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Temperate mulch plants

 
                                          
Posts: 4
Location: Fredericktown, MO
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Howdy from Fredericktown, Missouri. I'm new here, first post. I've been thinking alot about biomass for mulching, mostly for the kitchen garden which is currently heavily mulched with cardboard and straw. I've got lots of comfrey growing mostly for the food forests but am thinking about that large area and the viability of always importing materials such as straw and wood chips. I've got lots of dwarf sumac growing around here... LOTS and will probably start using that as a chop and wheel barrel and then drop but am looking for other ideas. anything really fast growing and dense that folks can recommend? Thanks.

been lurking and reading for awhile... great forum!
 
Joel Hollingsworth
pollinator
Posts: 2103
Location: Oakland, CA
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A somewhat whacky idea that I'd like to try eventually is to grow jade plants for the lower layer of mulch.

They're easy to propagate, but also easy to control; they grow reasonably quickly; they break up very easily; and they store a lot of moisture if you want to dry-crop.
 
                                          
Posts: 4
Location: Fredericktown, MO
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Actually, since posting I came across a bit of video showing a pawpaw tree and was thrilled at just how thick with leaves they are. I've got five of them planted (all fairly small) but am thinking that they will offer alot of nice leaf mulch. Compared to standard fruit trees that seem to all have quite small leaves I can't help but think that more pawpaws are in my future. They may not be able to provide all the carbon material but perhaps a start.

Any other ideas? I just can't imagine that it makes sense to assume that straw or wood chips are something we can/should rely on as an outside input every year or even every other year. Perhaps the problem is having such a large kitchen garden? But really I want to be able to feed at least 6-9 people with food from our site so a somewhat large garden seems to be called for.
 
Joel Hollingsworth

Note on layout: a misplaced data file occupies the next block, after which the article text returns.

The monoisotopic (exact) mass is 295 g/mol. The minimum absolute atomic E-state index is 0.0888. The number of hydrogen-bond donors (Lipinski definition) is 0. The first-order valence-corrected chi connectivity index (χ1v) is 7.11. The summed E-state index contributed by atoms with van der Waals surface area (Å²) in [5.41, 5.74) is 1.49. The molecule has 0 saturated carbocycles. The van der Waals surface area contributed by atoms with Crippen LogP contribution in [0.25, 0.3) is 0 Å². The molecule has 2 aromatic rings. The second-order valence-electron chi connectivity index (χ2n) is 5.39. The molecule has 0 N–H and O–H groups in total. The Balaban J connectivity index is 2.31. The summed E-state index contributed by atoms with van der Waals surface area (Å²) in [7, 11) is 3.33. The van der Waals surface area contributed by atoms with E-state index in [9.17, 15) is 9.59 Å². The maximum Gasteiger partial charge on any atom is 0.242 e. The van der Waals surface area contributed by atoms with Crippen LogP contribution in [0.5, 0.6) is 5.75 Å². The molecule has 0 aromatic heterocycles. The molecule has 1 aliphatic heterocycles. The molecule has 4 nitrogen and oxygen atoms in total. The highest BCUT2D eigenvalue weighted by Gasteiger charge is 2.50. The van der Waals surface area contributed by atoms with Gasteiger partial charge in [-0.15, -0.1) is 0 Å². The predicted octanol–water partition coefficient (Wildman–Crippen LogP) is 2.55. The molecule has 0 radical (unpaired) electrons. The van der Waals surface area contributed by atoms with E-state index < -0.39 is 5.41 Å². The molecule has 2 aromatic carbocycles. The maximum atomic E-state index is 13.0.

pollinator
Posts: 2103
Location: Oakland, CA
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From a theoretical perspective, if all you want is to maximise carbon, you can focus on plants that use C4-style photosynthesis, rather than C3.  From Wikipedia:

C4 plants represent about 5% of Earth's plant biomass and 1% of its known plant species. Despite this scarcity, they account for around 30% of terrestrial carbon fixation.


http://en.wikipedia.org/wiki/C4_carbon_fixation

Two of the possibilities listed on that page that particularly interest me are miscanthus gigantus and millet.

I also found a few good ideas at the links below:

http://lists.ibiblio.org/pipermail/permaculture/2003-March/017788.html
http://fukuokafarmingol.info/faemilia.html

It seems like placing stick wood (maybe from an alder hedge?) in the garden paths, and turning it onto the beds once it's rotten, might be a reasonable replacement for exotic chipped wood.
 
                                          
Posts: 4
Location: Fredericktown, MO
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polyparadigm, thanks for the info and ideas... will definitely check it out.
polyparadigm wrote:
From a theoretical perspective, if all you want is to maximise carbon, you can focus on plants that use C4-style photosynthesis, rather than C3.  From Wikipedia:

http://en.wikipedia.org/wiki/C4_carbon_fixation

Two of the possibilities listed on that page that particularly interest me are miscanthus gigantus and millet.

I also found a few good ideas at the links below:

http://lists.ibiblio.org/pipermail/permaculture/2003-March/017788.html
http://fukuokafarmingol.info/faemilia.html

It seems like placing stick wood (maybe from an alder hedge?) in the garden paths, and turning it onto the beds once it's rotten, might be a reasonable replacement for exotic chipped wood.
 
Nick Ritar
Posts: 20
Location: Meliodora, Hepburn, Victoria, Australia
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bee fungi solar
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Hi geekinthegarden,

Sounds like what you want ids just bulk organic matter rather than really high carbon organic matter.

Not sure about your exact climate, but all the classic nitrogen fixers are a shortcut to lots of OM. Try tagasaste, acacias,  locust, alder, casurina, albizzia etc etc etc
 
                          
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I am sort of in this mulch shortage dilemma.  No straw is available that I can find this year- I should have gotten TWENTY round bales 3 years ago instead of just five!  Luckily woodchips just cost me a 30 mile round trip, $20, and unloading them from my trailer for about 3 yards.  However I can't mulch the seed beds with them.  I am about ready to mulch any beds I will put plants into with wood chips but my raised beds sink down in level so much I fear it will be hard to 'get down below the mulch' when that level is uncertain.

I use shredded paper when I have something to hold it down with and lots of leaves though I try to compost them a bit first.  This fall more leaves and more of them straight on to the beds.